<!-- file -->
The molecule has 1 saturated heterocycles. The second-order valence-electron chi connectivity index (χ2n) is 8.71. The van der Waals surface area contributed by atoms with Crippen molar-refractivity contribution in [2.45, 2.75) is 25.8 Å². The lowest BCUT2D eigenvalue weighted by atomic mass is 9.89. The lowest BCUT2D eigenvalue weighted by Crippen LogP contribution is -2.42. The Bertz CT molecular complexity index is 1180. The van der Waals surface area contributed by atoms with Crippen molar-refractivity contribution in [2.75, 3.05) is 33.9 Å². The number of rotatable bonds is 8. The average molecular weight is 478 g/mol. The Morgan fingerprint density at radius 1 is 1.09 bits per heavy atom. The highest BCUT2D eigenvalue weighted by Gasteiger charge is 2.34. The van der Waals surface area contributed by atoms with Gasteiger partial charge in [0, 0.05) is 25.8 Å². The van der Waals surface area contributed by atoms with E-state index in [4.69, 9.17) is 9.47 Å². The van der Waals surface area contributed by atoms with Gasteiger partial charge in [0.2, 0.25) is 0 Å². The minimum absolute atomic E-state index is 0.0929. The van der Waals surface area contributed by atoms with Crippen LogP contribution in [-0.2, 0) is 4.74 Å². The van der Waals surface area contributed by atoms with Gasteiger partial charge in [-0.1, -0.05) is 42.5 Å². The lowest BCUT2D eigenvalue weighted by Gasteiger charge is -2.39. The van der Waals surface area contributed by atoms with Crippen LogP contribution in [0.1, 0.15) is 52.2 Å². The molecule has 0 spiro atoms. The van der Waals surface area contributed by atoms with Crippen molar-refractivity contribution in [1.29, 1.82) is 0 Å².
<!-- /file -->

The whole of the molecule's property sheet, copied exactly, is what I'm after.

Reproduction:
The molecule has 1 saturated heterocycles. The second-order valence-electron chi connectivity index (χ2n) is 8.71. The van der Waals surface area contributed by atoms with Crippen molar-refractivity contribution in [2.45, 2.75) is 25.8 Å². The lowest BCUT2D eigenvalue weighted by atomic mass is 9.89. The lowest BCUT2D eigenvalue weighted by Crippen LogP contribution is -2.42. The Bertz CT molecular complexity index is 1180. The van der Waals surface area contributed by atoms with Crippen molar-refractivity contribution in [2.75, 3.05) is 33.9 Å². The number of rotatable bonds is 8. The average molecular weight is 478 g/mol. The Morgan fingerprint density at radius 1 is 1.09 bits per heavy atom. The highest BCUT2D eigenvalue weighted by Gasteiger charge is 2.34. The van der Waals surface area contributed by atoms with Gasteiger partial charge in [0, 0.05) is 25.8 Å². The van der Waals surface area contributed by atoms with E-state index in [4.69, 9.17) is 9.47 Å². The van der Waals surface area contributed by atoms with Gasteiger partial charge in [0.2, 0.25) is 0 Å². The minimum absolute atomic E-state index is 0.0929. The van der Waals surface area contributed by atoms with Crippen LogP contribution in [-0.2, 0) is 4.74 Å². The van der Waals surface area contributed by atoms with Gasteiger partial charge in [-0.1, -0.05) is 42.5 Å². The lowest BCUT2D eigenvalue weighted by Gasteiger charge is -2.39. The van der Waals surface area contributed by atoms with Crippen LogP contribution in [0.1, 0.15) is 52.2 Å². The molecule has 0 spiro atoms. The van der Waals surface area contributed by atoms with Crippen molar-refractivity contribution in [1.29, 1.82) is 0 Å².